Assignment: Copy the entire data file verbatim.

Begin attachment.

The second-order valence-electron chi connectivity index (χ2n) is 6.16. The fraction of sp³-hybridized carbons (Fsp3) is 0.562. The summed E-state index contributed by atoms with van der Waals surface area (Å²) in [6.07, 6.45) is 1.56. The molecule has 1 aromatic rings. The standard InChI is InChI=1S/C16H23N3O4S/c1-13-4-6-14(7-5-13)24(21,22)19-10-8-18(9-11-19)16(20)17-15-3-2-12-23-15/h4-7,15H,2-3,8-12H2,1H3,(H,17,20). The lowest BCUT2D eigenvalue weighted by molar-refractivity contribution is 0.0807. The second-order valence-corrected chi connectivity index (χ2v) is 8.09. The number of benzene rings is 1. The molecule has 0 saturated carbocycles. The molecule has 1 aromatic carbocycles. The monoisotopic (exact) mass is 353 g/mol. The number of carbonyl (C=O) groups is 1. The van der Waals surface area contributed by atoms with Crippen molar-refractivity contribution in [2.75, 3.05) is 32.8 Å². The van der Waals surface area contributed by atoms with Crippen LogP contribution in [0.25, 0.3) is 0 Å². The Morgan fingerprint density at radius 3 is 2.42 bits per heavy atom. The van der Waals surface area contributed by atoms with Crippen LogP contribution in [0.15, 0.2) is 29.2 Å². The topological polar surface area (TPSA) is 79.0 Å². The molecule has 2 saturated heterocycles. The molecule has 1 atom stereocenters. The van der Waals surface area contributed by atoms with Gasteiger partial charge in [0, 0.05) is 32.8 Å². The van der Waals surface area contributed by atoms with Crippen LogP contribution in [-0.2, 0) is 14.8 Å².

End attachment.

The second-order valence-electron chi connectivity index (χ2n) is 6.16. The fraction of sp³-hybridized carbons (Fsp3) is 0.562. The summed E-state index contributed by atoms with van der Waals surface area (Å²) in [6.07, 6.45) is 1.56. The molecule has 1 aromatic rings. The standard InChI is InChI=1S/C16H23N3O4S/c1-13-4-6-14(7-5-13)24(21,22)19-10-8-18(9-11-19)16(20)17-15-3-2-12-23-15/h4-7,15H,2-3,8-12H2,1H3,(H,17,20). The lowest BCUT2D eigenvalue weighted by molar-refractivity contribution is 0.0807. The second-order valence-corrected chi connectivity index (χ2v) is 8.09. The number of benzene rings is 1. The molecule has 0 saturated carbocycles. The molecule has 1 aromatic carbocycles. The monoisotopic (exact) mass is 353 g/mol. The number of carbonyl (C=O) groups is 1. The van der Waals surface area contributed by atoms with Crippen molar-refractivity contribution in [2.75, 3.05) is 32.8 Å². The van der Waals surface area contributed by atoms with Crippen LogP contribution in [0.25, 0.3) is 0 Å². The Morgan fingerprint density at radius 3 is 2.42 bits per heavy atom. The van der Waals surface area contributed by atoms with Crippen LogP contribution in [0.15, 0.2) is 29.2 Å². The topological polar surface area (TPSA) is 79.0 Å². The molecule has 2 saturated heterocycles. The molecule has 1 atom stereocenters. The van der Waals surface area contributed by atoms with Gasteiger partial charge in [0, 0.05) is 32.8 Å². The van der Waals surface area contributed by atoms with Crippen LogP contribution in [-0.2, 0) is 14.8 Å².